Comments 4 comments

  1. November 29, 2018 by Ann Baehr

    Who in the Cambridge Ma area wraps arborvitae in either burlap or netting?

    1. November 29, 2018 by G Dave

      I am not sure if you are asking if we can recommend someone in your area to do this for you – or if you are suggesting it would be a strange thing to do in that area. If it is the first, try calling some landscape maintenance contractors. If it is the latter, the article is not written with a particular zone in mind, but for anyone who lives in areas with severe winters. Cambridge does have 52 inches of snow on average each winter, so breakage from snow would certainly be an issue – warm, wet snow causes more breakage than dry snow in colder regions. I doubt that burlap would be necessary for cold protection, but for salt protection if next to a highway, for sure. Netting would be a better way to reduce the risk of snow damage, and is better anyway, as the article points out.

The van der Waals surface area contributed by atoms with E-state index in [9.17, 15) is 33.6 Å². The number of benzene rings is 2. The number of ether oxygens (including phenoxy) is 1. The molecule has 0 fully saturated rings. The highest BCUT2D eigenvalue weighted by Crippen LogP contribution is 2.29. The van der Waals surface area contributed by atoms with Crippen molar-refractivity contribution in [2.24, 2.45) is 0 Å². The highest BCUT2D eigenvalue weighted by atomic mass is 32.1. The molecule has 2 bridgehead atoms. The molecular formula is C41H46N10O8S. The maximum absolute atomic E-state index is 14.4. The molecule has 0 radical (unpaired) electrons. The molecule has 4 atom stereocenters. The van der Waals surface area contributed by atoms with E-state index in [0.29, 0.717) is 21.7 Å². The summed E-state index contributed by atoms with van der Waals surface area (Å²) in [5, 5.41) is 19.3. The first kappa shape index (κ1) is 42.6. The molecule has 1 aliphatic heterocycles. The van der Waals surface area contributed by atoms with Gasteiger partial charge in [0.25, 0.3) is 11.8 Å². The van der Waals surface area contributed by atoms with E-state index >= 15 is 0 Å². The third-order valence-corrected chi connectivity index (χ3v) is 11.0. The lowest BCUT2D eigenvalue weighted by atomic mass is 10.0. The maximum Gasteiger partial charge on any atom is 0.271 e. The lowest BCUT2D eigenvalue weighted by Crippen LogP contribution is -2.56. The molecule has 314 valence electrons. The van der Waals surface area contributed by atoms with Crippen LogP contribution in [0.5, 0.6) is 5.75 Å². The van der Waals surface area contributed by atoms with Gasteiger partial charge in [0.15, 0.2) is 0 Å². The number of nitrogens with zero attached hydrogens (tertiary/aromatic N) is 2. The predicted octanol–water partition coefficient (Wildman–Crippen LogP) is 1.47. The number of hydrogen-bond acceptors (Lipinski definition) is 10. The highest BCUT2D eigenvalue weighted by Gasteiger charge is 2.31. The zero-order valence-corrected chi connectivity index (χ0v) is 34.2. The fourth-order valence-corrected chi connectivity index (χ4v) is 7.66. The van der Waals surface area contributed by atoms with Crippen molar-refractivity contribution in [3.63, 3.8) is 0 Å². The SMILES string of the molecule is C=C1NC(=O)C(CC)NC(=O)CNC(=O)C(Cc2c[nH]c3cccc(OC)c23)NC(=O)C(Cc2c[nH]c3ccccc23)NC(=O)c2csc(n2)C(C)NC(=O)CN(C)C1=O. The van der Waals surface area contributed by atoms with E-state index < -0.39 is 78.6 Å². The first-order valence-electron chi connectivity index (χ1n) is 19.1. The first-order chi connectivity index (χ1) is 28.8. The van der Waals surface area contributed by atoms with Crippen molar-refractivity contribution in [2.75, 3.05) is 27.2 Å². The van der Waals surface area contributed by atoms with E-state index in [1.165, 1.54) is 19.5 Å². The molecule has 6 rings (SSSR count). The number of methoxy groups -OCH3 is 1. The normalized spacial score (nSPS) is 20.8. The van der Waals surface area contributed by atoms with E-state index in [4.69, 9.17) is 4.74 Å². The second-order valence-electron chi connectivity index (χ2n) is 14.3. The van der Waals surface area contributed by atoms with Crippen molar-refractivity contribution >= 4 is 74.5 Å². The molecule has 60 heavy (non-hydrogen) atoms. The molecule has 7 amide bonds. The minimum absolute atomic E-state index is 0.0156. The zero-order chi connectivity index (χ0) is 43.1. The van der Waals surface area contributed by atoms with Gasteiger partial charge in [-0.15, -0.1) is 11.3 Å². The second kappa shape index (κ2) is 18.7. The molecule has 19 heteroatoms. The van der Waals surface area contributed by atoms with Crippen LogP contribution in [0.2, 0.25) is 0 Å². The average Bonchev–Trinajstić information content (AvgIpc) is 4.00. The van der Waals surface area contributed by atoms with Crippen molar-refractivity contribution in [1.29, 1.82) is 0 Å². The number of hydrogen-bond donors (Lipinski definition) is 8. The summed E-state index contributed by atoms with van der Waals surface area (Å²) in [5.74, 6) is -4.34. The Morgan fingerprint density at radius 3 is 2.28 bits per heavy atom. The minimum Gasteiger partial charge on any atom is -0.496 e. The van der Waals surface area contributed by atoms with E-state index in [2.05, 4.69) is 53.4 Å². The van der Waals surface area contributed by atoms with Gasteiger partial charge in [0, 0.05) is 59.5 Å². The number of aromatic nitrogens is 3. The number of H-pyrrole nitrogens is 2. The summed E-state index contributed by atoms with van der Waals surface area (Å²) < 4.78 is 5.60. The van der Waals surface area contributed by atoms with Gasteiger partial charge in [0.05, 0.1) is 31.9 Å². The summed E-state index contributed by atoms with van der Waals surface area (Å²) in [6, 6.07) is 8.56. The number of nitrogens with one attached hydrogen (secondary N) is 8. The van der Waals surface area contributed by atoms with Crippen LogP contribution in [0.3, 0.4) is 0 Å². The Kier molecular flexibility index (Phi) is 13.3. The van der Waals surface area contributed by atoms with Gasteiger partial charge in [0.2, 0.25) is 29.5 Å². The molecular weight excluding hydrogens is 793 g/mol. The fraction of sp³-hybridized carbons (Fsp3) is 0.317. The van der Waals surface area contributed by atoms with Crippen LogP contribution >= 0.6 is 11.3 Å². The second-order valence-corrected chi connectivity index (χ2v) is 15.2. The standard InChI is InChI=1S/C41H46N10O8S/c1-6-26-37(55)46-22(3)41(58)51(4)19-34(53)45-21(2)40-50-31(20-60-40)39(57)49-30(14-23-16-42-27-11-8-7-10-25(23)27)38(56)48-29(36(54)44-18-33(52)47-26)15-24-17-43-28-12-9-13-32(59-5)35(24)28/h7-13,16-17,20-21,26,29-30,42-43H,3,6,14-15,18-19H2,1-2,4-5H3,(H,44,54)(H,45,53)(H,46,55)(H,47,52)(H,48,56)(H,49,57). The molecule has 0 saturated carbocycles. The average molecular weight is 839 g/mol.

2. October 28, 2019 by Edward Lee

    My arborvitae trees are green on the outside and have some browning on the inside. Is this normal? What can I do?

    1. October 28, 2019 by Dave G

      If there is plenty of green, and you need to part the branches to see brown, older foliage, then it is normal. If the brown is obvious, with little green, it isn’t. Could be growing in too much shade, suffering from drought, in need of fertilizer, or it could have been over-trimmed. You might be able to figure out which one is the likely cause, and take appropriate action. If over-trimmed, plenty of water and fertilizer should fix it.